< --Previous Up Next–>
Back to Theatres of Chicago
Interior of Hooley’s Theatre
Life Span: 1872-1924
Location: 124 W. Randolph Street
Occupies a street frontage on Randolph of only 23 feet, but widens within, giving a stage 50 feet wide and 65 feet deep, the rear door being 180 feet from the entrance of the building, at 1-19 Randolph Street.
This building has an exterior of cut stone and iron, and is 4 stories and basement in height, with lodge-rooms on the upper floors. The theater seats 1,500 persons, but crowds them. The management is famous for presenting a line of first-class attractions, that command the admiration of all who patronize the drama. The best New York companies often plav here. Erected in 1872.
In 1867, Richard Martin Hooley visited Chicago and leased Bryan Hall on Clark St. and renamed it Hooley’s Opera House. However, the Chicago theater was destroyed in the Fire of 1871. He built a new theater at 149 Randolph St., between Clark and LaSalle. He engaged the best stock company ever known in the west and presented the best comedies and farces of the times.
Its dimensions were as follows: Area of lot, 112 x 65 feet; area of auditorium, 67 x 65 feet; height of auditorium, 65 feet; area of stage, 70 x 20 feet stage opening, 30 x 34 feet; width of proscenium, 25 feet.
Hooley’s Opera House Program, 30 June 1873
The theater was dedicated on 21 October 1872 under the old familiar name of Hooley’s Opera House, which had done duty before the fire at the Clark street location, and it was not until several years later that the qualifying and perhaps, misleading phrase was dropped and Hooley’s Theater was fixed upon as the title destined to stand with but a slight interruption for almost twenty-five years. Prior to that change Mr. Hooley adopted The Parlor Home of Comedy as a subtitle, this being his fancy on introducing his great stock company which first appeared Monday evening, 31 August 1874.
Previous to that date the house had been devoted to minstrelsy and to such miscellaneous attractions as could be secured ; but results were not satisfactory, and Mr. Hooley, crippled by the fire, found his financial condition growing desperate.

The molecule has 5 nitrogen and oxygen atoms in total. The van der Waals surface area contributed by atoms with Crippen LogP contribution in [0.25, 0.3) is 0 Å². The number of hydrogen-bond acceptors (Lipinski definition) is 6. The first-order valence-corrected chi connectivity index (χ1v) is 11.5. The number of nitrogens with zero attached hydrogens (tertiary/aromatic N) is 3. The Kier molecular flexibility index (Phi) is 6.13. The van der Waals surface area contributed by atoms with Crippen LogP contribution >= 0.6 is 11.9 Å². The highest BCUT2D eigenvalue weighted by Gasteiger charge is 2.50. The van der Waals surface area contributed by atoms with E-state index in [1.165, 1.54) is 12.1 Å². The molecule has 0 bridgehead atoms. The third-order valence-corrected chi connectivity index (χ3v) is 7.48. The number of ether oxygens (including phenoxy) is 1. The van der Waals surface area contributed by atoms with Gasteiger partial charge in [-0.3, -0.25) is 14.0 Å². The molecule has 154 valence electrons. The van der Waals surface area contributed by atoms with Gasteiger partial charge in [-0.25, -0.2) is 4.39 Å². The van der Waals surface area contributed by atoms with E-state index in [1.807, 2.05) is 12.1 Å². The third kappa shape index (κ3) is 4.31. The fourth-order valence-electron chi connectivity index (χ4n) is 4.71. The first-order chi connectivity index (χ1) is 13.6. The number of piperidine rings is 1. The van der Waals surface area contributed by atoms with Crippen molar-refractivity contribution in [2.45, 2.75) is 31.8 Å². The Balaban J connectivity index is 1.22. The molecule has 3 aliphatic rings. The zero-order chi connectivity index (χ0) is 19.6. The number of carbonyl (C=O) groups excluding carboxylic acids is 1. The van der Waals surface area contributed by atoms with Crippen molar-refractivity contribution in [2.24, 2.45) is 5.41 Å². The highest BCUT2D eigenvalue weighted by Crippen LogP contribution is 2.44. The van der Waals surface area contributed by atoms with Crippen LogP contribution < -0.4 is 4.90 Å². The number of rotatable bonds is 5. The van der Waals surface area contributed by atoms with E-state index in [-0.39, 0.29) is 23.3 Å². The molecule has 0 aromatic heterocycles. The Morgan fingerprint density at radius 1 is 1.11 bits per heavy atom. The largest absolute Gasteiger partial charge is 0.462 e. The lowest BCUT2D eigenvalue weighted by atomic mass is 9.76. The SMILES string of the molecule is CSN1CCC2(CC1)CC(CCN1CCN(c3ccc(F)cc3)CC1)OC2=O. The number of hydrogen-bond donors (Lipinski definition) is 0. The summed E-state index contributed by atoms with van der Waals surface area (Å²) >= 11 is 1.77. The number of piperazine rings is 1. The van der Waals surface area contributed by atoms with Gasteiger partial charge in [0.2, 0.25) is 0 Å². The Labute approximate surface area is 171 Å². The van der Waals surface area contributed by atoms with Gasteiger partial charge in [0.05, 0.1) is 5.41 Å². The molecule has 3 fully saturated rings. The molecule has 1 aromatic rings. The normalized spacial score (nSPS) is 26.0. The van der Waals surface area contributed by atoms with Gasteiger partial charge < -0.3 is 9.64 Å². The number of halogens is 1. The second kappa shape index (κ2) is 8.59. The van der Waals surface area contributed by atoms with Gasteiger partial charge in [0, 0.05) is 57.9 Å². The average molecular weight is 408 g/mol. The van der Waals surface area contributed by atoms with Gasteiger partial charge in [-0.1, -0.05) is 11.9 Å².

Randolph Street, East from LaSalle
It is not necessary to dwell upon the events that followed in 1875, when from October of that year until January, 1877, Mr. Hooley was obliged to relinquish his theater to Simon Quinlin, who in turn rented it to Thomas Maguire of California. J. H. Haverly became associated with Maguire during this period, and it was then that the theater was known as Haverly’ s Theater, the old familiar name of Hooley disappearing from the door.
The longest runs in the history of the house may be briefly summarized :
May .30, 1885, Rice’s “Evangeline,” 12 weeks.
July 4, 1891, “The County Fair,” 9 weeks.
October, 1891, E. S. Willard, 4 weeks.
June, 1893, E. S. Willard, 9 weeks.
October, 1893, Coquelin and Hading, 4 weeks.
December, 1893, the Kendals, 4 weeks.
May, 1894, “Charley’s Aunt,” 15 weeks.
July 6, 1895, “Trilby,” 8 weeks.
December 9, 1895, “Prisoner of Zenda,” 5 weeks.
May 23, 1896, “Gay Parisiennes,” 13 weeks.
October 2, 1897, “Secret Service,” 6 weeks.
Mr. Hooley passed away in 1893, at which time Harry J. Powers took it, found himself unable to pay for the old name, changed it to his own, and reopened it, completely remodeled, on 22 August 1898. Keeping it until it was torn down in 1924.
A complete story of the opera house was written in an 1898 book by Lyman Glover, The Story of a Theatre.
Hooley’s Theatre Program, 10 Dec 1881
124 W. Randolph Street
Robinson Fire Map 1886
Volume 3, Plate 1
Powers’ Theater 1900
Fire Exit Maps